Students from across Plymouth College of Art’s School of Arts + Media have begun working with Xavi Bové, headline international artist for Illuminate 2019, as they prepare original work to go on display as part of the festival.
Stephanie Owens, Head of School, Arts + Media, at Plymouth College of Art, said: “This year’s Illuminate Festival will see students across the curriculum working on projects that explore the potential of the moving image in the public sphere.
Moving image in the public sphere
“Illuminate is a wonderful opportunity for students in more digitally native courses, as well as those with more diverse material practices, to collaborate on ideas that align with both the historically significant site of Royal William Yard and the importance of the anniversary of the Mayflower voyage. The festival allows our students to think more broadly and conceptually about the cultural impact of their work, regardless of their chosen medium or technical expertise.”
Each year students from the college attend a range of international events to broaden their international horizons, network with industry professionals and develop new cutting-edge skills. From 2015 to 2018, as part of the Euranim project, designed to boost the skills of early-career animators with video-mapping skills, BA (Hons) Animation and BA (Hons) Game Arts from the College attended Fete de l’Anim, France, in 2017 and 2018, participating in intensive 2D and 3D animation and immersive video-mapping workshops.
Outcomes from the Euranim project included significant support to the transformation of Plymouth’s Illuminate festival, which in 2016 comprised a light parade through the city and in 2017 developed as part of Euranim into an international light festival at Plymouth’s historic Royal William Yard. Another Euranim outcome was the founding of the international Video Mapping Festival in Lille, France, in 2018.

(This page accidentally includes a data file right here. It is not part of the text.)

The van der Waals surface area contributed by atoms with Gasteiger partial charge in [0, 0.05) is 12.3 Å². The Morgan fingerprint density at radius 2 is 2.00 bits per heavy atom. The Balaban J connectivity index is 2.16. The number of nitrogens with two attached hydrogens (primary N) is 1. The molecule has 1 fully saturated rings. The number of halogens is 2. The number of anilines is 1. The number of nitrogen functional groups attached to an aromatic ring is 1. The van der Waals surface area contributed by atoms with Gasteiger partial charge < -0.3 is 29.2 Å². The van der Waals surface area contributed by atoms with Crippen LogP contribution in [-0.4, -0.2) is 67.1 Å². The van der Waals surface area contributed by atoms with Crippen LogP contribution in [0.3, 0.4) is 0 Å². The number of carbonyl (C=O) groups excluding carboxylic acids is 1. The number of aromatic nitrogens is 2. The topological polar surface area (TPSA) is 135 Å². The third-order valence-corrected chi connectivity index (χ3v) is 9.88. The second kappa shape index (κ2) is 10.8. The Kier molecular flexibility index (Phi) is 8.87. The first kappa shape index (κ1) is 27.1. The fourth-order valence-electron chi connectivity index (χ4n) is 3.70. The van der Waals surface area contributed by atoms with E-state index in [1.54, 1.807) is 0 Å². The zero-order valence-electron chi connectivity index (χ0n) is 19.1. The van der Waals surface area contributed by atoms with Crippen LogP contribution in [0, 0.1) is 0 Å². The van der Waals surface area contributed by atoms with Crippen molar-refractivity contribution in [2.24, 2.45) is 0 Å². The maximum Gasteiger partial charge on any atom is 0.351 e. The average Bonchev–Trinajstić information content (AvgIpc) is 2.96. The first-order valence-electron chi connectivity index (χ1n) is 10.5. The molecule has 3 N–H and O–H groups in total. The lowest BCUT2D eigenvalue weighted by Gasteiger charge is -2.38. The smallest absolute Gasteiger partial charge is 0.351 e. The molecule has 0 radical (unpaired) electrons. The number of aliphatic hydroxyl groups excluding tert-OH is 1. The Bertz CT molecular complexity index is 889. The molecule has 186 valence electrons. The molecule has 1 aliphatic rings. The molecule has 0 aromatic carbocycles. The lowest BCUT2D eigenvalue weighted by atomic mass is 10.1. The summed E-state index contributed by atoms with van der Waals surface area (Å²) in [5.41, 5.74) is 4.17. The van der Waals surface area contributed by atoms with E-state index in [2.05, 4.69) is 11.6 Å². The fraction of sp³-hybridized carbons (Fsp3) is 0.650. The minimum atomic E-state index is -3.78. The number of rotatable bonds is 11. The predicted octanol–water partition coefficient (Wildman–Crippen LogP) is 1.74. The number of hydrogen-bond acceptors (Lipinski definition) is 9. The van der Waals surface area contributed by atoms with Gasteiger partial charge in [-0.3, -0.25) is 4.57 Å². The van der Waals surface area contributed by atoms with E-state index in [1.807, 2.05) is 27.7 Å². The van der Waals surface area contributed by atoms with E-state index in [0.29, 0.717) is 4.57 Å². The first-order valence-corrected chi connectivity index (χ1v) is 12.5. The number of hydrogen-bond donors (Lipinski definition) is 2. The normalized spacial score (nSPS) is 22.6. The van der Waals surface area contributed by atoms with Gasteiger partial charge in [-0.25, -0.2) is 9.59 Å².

Visual Mapping Festival
It was at the Video Mapping Festival that staff and students from Plymouth College of Art first met renowned Spanish visual composer and artistic director, Xavi Bové and where Plymouth College of Art Strategic Funding Manager, Oli Raud, who was chairing a panel on projection mapping opportunities in Higher Education, invited the artist to contribute to Illuminate Festival, in Plymouth.
Subsequently selected as one of the lead artists for Illuminate 2018, Xavi brought to Plymouth a piece titled Visual Songs, an interactive installation offering each Illuminate 2018 visitor a personalised interactive and immersive projection mapping experience.
Peace and freedom
Xavi has been selected as the headline international artist for Illuminate 2019, where he will bring a new version of his piece, Arbre de la Memoria (Tree of Memory), which he calls a “social call for peace and freedom, in memory of war bombing victims”, inspired by the 80th anniversary of the bombings of Barcelona.
In the piece, a huge tree will be projection-mapped onto the façade of Royal William Yard’s impressive Mill’s Bakery, made up of small, short and interrupted strokes of light that recall the intermittent bombing Mussolini ordered on Barcelona in 1938 as part of the Spanish Civil War.